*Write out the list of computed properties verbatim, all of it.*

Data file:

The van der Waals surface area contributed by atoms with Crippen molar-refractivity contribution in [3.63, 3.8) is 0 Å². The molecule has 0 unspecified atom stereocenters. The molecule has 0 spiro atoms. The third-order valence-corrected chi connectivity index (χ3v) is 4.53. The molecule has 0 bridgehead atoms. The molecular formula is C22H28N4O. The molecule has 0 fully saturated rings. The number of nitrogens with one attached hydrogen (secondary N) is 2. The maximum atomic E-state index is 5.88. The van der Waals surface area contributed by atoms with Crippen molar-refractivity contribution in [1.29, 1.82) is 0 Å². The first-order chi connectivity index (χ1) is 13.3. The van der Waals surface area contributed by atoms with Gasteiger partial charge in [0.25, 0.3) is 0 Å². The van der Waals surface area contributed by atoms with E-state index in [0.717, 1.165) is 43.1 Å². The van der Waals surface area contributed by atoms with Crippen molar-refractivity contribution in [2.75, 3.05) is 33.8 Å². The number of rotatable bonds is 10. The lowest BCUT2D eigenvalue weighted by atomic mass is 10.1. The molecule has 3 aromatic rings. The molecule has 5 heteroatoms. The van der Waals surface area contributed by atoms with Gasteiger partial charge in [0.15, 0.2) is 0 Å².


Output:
The van der Waals surface area contributed by atoms with Crippen molar-refractivity contribution in [3.63, 3.8) is 0 Å². The molecule has 0 unspecified atom stereocenters. The molecule has 0 spiro atoms. The third-order valence-corrected chi connectivity index (χ3v) is 4.53. The molecule has 0 bridgehead atoms. The molecular formula is C22H28N4O. The molecule has 0 fully saturated rings. The number of nitrogens with one attached hydrogen (secondary N) is 2. The maximum atomic E-state index is 5.88. The van der Waals surface area contributed by atoms with Crippen molar-refractivity contribution in [1.29, 1.82) is 0 Å². The first-order chi connectivity index (χ1) is 13.3. The van der Waals surface area contributed by atoms with Gasteiger partial charge in [0.25, 0.3) is 0 Å². The van der Waals surface area contributed by atoms with E-state index in [0.717, 1.165) is 43.1 Å². The van der Waals surface area contributed by atoms with Crippen molar-refractivity contribution in [2.75, 3.05) is 33.8 Å². The number of rotatable bonds is 10. The lowest BCUT2D eigenvalue weighted by atomic mass is 10.1. The molecule has 3 aromatic rings. The molecule has 5 heteroatoms. The van der Waals surface area contributed by atoms with Gasteiger partial charge in [0.15, 0.2) is 0 Å².